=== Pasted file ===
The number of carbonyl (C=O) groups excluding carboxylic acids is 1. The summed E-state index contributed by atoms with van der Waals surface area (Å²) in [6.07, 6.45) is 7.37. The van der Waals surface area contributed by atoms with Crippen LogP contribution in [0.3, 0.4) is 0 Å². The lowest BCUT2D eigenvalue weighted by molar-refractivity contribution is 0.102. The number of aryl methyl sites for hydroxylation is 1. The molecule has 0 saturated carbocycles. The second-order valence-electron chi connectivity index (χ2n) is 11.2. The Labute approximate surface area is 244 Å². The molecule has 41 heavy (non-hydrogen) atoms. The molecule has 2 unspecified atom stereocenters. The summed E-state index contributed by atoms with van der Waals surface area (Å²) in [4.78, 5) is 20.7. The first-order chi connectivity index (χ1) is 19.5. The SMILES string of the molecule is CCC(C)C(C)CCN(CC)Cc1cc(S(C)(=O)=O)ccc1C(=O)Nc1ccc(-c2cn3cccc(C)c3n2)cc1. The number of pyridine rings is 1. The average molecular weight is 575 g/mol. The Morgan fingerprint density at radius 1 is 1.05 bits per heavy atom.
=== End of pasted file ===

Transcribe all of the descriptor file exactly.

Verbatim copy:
The number of carbonyl (C=O) groups excluding carboxylic acids is 1. The summed E-state index contributed by atoms with van der Waals surface area (Å²) in [6.07, 6.45) is 7.37. The van der Waals surface area contributed by atoms with Crippen LogP contribution in [0.3, 0.4) is 0 Å². The lowest BCUT2D eigenvalue weighted by molar-refractivity contribution is 0.102. The number of aryl methyl sites for hydroxylation is 1. The molecule has 0 saturated carbocycles. The second-order valence-electron chi connectivity index (χ2n) is 11.2. The Labute approximate surface area is 244 Å². The molecule has 41 heavy (non-hydrogen) atoms. The molecule has 2 unspecified atom stereocenters. The summed E-state index contributed by atoms with van der Waals surface area (Å²) in [4.78, 5) is 20.7. The first-order chi connectivity index (χ1) is 19.5. The SMILES string of the molecule is CCC(C)C(C)CCN(CC)Cc1cc(S(C)(=O)=O)ccc1C(=O)Nc1ccc(-c2cn3cccc(C)c3n2)cc1. The number of pyridine rings is 1. The average molecular weight is 575 g/mol. The Morgan fingerprint density at radius 1 is 1.05 bits per heavy atom.